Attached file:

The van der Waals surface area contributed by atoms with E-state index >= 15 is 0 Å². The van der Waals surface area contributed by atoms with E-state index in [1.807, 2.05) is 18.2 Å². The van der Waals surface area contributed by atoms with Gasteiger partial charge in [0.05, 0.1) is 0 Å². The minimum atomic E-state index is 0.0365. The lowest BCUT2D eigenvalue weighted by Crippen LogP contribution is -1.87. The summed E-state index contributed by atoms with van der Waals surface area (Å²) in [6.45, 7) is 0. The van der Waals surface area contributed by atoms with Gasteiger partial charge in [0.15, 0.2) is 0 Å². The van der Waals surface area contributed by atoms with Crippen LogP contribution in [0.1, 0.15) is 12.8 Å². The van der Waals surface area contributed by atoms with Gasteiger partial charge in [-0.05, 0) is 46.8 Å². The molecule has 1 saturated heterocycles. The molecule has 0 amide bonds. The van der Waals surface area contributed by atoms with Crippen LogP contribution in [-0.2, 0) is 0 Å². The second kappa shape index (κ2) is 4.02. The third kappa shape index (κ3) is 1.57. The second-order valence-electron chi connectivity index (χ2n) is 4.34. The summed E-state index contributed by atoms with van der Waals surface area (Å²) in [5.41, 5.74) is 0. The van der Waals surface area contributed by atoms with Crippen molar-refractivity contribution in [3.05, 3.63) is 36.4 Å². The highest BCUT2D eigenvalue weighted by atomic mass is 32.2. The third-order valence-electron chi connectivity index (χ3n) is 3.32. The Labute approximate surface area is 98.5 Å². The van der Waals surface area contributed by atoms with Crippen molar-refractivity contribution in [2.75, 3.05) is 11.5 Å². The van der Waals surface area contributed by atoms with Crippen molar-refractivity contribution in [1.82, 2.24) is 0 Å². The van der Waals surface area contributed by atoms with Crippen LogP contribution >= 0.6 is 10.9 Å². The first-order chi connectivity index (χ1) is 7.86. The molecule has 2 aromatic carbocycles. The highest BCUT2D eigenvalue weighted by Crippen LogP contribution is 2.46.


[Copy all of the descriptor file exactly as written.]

The van der Waals surface area contributed by atoms with E-state index >= 15 is 0 Å². The van der Waals surface area contributed by atoms with E-state index in [1.807, 2.05) is 18.2 Å². The van der Waals surface area contributed by atoms with Gasteiger partial charge in [0.05, 0.1) is 0 Å². The minimum atomic E-state index is 0.0365. The lowest BCUT2D eigenvalue weighted by Crippen LogP contribution is -1.87. The summed E-state index contributed by atoms with van der Waals surface area (Å²) in [6.45, 7) is 0. The van der Waals surface area contributed by atoms with Gasteiger partial charge in [0.15, 0.2) is 0 Å². The van der Waals surface area contributed by atoms with Crippen LogP contribution in [0.1, 0.15) is 12.8 Å². The van der Waals surface area contributed by atoms with Gasteiger partial charge in [-0.05, 0) is 46.8 Å². The molecule has 1 saturated heterocycles. The molecule has 0 amide bonds. The van der Waals surface area contributed by atoms with Crippen LogP contribution in [-0.2, 0) is 0 Å². The second kappa shape index (κ2) is 4.02. The third kappa shape index (κ3) is 1.57. The second-order valence-electron chi connectivity index (χ2n) is 4.34. The summed E-state index contributed by atoms with van der Waals surface area (Å²) in [5.41, 5.74) is 0. The van der Waals surface area contributed by atoms with Crippen molar-refractivity contribution in [3.05, 3.63) is 36.4 Å². The highest BCUT2D eigenvalue weighted by atomic mass is 32.2. The third-order valence-electron chi connectivity index (χ3n) is 3.32. The Labute approximate surface area is 98.5 Å². The van der Waals surface area contributed by atoms with Crippen molar-refractivity contribution in [2.75, 3.05) is 11.5 Å². The van der Waals surface area contributed by atoms with Crippen molar-refractivity contribution in [1.82, 2.24) is 0 Å². The van der Waals surface area contributed by atoms with Crippen LogP contribution >= 0.6 is 10.9 Å². The first-order chi connectivity index (χ1) is 7.86. The molecule has 2 aromatic carbocycles. The highest BCUT2D eigenvalue weighted by Crippen LogP contribution is 2.46.